John made a selection for the garden this year, opting to give a healthy epazote (Dysphania ambrosioides) specimen a home in our (shady) back yard.
We use epazote in our “Oaxaca meal,” which features black beans (pureed) and Oaxacan cheese and hopefully still-warm tortillas.
The epazote goes both in the beans, and in the rewarmed tortillas with the cheese—they melt together.
We use the epazote leaves, not the seeds nor the stems. They have a strong flavor, which is their charm. They have a very earthy plant taste, and I think most people who are unfamiliar with it tend not to like it much.
We adore it.
The name, like many specific references to things native to what is now Mexico, is derived from a native language, with the pronunciation smoothed to reflect Colonial Spanish phonetics. The original word ends with that tricky “-otl” suffix, which, when properly pronounced has no vowel sound between the “t” and the “l” sounds (don’t say anything like “tul”). English speakers can better approximate the linked sounds when beginning a word not ending a word. In my experience.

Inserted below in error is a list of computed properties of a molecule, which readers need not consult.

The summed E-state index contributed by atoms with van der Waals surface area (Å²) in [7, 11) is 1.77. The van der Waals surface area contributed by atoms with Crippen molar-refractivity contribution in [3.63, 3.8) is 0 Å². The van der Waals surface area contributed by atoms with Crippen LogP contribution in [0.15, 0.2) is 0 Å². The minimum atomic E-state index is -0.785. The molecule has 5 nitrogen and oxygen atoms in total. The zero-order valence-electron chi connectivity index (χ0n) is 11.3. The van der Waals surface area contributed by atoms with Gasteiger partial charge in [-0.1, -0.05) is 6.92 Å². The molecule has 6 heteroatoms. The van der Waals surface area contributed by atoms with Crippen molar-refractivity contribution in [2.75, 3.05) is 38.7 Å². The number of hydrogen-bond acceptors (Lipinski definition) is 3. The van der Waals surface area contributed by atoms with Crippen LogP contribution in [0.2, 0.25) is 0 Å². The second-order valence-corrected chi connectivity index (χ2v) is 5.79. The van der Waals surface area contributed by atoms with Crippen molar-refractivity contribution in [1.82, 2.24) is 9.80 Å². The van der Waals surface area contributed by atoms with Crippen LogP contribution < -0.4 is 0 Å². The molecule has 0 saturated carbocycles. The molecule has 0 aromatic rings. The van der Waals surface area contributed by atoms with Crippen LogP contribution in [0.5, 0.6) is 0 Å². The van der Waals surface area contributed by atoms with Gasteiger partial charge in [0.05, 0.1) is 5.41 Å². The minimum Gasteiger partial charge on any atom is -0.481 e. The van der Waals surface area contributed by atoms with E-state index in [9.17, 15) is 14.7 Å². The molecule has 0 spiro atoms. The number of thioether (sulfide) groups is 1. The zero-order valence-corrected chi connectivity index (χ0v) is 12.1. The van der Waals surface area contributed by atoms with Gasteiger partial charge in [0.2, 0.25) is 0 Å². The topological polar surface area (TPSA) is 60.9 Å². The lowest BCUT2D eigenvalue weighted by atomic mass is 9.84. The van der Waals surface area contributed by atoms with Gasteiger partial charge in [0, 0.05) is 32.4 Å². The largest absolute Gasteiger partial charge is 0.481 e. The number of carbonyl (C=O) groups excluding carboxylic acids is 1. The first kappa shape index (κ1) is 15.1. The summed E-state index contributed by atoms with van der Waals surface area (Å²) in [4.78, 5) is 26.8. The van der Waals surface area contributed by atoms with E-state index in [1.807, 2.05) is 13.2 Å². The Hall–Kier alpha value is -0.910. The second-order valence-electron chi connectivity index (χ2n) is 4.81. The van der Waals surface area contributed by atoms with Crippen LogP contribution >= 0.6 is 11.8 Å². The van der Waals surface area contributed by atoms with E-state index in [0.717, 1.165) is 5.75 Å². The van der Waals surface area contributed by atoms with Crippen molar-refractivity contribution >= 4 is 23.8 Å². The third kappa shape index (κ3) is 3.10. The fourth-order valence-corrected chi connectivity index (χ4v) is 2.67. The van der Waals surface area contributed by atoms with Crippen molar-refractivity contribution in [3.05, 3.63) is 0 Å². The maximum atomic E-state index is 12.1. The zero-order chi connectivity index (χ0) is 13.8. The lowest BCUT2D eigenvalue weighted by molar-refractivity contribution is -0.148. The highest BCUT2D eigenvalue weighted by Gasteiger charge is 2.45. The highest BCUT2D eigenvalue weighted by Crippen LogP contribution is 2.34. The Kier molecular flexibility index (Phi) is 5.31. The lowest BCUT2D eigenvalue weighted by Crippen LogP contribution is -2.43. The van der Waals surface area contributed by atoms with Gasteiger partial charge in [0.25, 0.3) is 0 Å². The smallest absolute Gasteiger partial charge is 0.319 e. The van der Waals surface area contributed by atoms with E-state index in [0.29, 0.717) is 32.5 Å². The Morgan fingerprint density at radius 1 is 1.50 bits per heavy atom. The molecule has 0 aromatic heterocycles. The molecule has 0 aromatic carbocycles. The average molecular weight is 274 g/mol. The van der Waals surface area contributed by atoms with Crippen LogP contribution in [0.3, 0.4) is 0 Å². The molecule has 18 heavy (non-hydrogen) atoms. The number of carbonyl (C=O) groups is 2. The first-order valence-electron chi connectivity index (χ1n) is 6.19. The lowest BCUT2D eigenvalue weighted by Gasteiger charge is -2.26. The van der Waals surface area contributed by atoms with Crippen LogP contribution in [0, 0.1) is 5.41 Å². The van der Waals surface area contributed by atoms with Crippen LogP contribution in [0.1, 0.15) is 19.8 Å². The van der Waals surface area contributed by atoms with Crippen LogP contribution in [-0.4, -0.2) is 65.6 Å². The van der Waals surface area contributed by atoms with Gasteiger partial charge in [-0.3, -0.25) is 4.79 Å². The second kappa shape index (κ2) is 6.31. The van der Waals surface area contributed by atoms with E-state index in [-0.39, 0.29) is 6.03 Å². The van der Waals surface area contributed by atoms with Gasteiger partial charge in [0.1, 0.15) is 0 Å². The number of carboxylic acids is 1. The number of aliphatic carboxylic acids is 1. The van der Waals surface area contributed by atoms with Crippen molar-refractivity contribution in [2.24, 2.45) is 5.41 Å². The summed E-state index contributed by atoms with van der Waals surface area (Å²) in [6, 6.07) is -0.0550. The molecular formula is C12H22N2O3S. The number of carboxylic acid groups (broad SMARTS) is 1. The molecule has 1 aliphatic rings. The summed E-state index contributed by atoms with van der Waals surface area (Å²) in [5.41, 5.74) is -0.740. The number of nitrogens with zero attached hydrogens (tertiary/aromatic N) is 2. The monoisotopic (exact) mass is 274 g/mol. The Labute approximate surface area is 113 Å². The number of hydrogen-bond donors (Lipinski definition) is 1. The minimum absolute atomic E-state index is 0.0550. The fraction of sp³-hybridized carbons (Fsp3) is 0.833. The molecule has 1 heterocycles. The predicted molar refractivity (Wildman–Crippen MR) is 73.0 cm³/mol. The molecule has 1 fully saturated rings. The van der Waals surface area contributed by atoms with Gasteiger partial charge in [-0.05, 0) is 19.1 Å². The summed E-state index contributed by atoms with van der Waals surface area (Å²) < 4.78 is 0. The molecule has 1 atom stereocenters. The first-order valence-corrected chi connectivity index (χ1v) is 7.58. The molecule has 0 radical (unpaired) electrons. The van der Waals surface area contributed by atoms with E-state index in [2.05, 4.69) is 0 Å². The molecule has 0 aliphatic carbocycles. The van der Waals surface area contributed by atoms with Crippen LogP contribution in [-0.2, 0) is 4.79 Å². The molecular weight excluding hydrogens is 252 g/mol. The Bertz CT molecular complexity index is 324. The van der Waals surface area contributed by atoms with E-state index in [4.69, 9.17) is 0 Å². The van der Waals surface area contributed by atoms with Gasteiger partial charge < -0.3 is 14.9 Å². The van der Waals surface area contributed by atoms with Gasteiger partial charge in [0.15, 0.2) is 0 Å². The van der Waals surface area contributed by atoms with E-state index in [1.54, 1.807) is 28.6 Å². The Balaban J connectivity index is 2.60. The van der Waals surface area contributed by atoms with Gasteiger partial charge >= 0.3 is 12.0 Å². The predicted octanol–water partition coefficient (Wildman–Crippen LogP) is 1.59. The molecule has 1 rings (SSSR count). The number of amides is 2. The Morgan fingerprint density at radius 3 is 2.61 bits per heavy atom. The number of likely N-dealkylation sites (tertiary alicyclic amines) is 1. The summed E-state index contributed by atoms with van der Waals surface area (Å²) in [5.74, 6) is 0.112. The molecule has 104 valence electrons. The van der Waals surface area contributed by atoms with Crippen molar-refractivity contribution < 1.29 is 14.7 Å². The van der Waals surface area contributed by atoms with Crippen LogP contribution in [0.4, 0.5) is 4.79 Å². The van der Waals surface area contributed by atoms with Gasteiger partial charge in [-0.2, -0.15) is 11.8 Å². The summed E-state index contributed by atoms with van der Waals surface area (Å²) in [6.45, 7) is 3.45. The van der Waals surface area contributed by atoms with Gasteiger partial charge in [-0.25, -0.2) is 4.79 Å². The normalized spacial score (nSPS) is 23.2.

UPDATE: Our serendipitous visitor escaped Our Fair City just as the pulse of rush-hour traffic was burgeoning, we hope without complications. At least, we know she got on I-75 safely, in heavy yet swift-moving traffic.